Yes, Autism is a Disability!

A picture with an icon of a smiling person pushing their own wheelchair with the words "Yes, autism is a disability!"

I’m autistic. While I face considerable challenges in life, I do like living, and I try hard to be OK with who I am. I wouldn’t want to turn non-autistic, because I wouldn’t be me anymore.

Autism is a difference. It comes with advantages and disadvantages. While every autistic person gets a different mix of traits, I’ve found that autism can enhance my focus on my interests and help me be more understanding of people who are different (among other things).

But that doesn’t preclude autism from being a disability.

Some writers, when reporting on the neurodiversity movement, claim that autistics think autism isn’t a disability. I believe that these writers are not only acting on a misconception of the autistic rights movement (which has long stated that autism is a disability), but acting on a misunderstanding of what disability means.

It’s okay not to understand disability. (Though, if you’re writing an article, you should really, uh, fact-check that stuff.) We’re all learning, and today you and I can explore this concept together.

Let’s talk about something called the “social model of disability.” Don’t know what it is? That’s OK!

The social model of disability

While I tend not to draw them because they’re hard to draw, I have glasses. Here, let me take them off.

Oh, wow. Everything is blurry. I have no idea what my browser tabs are. Did I spell that correctly? I can’t tell, becaue the text in front of me is a blur. I can read the headings, but that’s about it.

Oh dear. I misspelled “because,” didn’t I? I can see a red squiggly line, but I can’t figure out what I did wrong. I can’t read the clock, either. Everything around me is a blur.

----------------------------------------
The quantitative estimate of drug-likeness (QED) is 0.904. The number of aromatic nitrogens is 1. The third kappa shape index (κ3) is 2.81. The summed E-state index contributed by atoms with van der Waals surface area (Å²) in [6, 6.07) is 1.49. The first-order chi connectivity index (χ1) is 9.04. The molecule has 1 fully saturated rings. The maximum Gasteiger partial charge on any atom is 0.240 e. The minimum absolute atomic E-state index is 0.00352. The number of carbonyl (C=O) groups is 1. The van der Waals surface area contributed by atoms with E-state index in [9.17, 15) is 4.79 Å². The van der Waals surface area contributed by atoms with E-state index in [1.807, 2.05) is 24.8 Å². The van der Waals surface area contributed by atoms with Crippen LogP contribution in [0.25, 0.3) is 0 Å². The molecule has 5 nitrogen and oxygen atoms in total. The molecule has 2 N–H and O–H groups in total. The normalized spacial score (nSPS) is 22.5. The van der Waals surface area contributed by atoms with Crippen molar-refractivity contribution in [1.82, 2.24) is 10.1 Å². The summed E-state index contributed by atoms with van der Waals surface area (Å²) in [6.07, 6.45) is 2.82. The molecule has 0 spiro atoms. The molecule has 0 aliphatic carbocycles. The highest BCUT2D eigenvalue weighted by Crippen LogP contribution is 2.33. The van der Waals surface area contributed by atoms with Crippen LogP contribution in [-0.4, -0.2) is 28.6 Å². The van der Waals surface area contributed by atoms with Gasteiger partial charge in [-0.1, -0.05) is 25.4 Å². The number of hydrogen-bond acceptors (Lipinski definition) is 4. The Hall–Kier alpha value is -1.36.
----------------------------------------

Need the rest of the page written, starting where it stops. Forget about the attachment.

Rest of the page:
I’d better get those glasses back on.

A diagram showing what I see with and without glasses on. One side is blurry and one is clear.
A diagram showing what I see with and without glasses on. One side is blurry and one is clear.

At last! The world is clear again.

As you can see from the diagram and the (gasp of horror) typo, my body lacks an ability that other people have. The world is full of people who can see things clearly without help. But all I see is a blur. My body is incapable of something that other people can do.

Does that mean I have a vision-related disability?

This is where the social model of disability comes in. I bet you were wondering!

According to the social model, people have a disability if…

  1. Their brain or body can’t do a certain thing, and
  2. Society does not accommodate that inability.

My nearsightedness meets criteria 1. My vision is objectively worse than average. (I blame library books.) I have an inability.

But it doesn’t meet criteria 2. Because as soon as I put on those glasses, the inability becomes irrelevant. My vision becomes 20/20. I can accomplish all my daily tasks without a problem. No employer would ever question my competence based on my glasses.

An inability becomes a disability only when society doesn’t properly accommodate it.

Autistic people lack accommodations. Thus, we’re disabled.

Don’t get me wrong: my school’s disability center provides some awesome accommodations. But they don’t erase all my struggles.

Here are some examples of ways I am disabled:

  • Sports cars and motorcycles hurt my ears. I’ve missed class before due to pain caused by revving engines. Ear protections can reduce pain, but they also reduce my ability to hear conversations.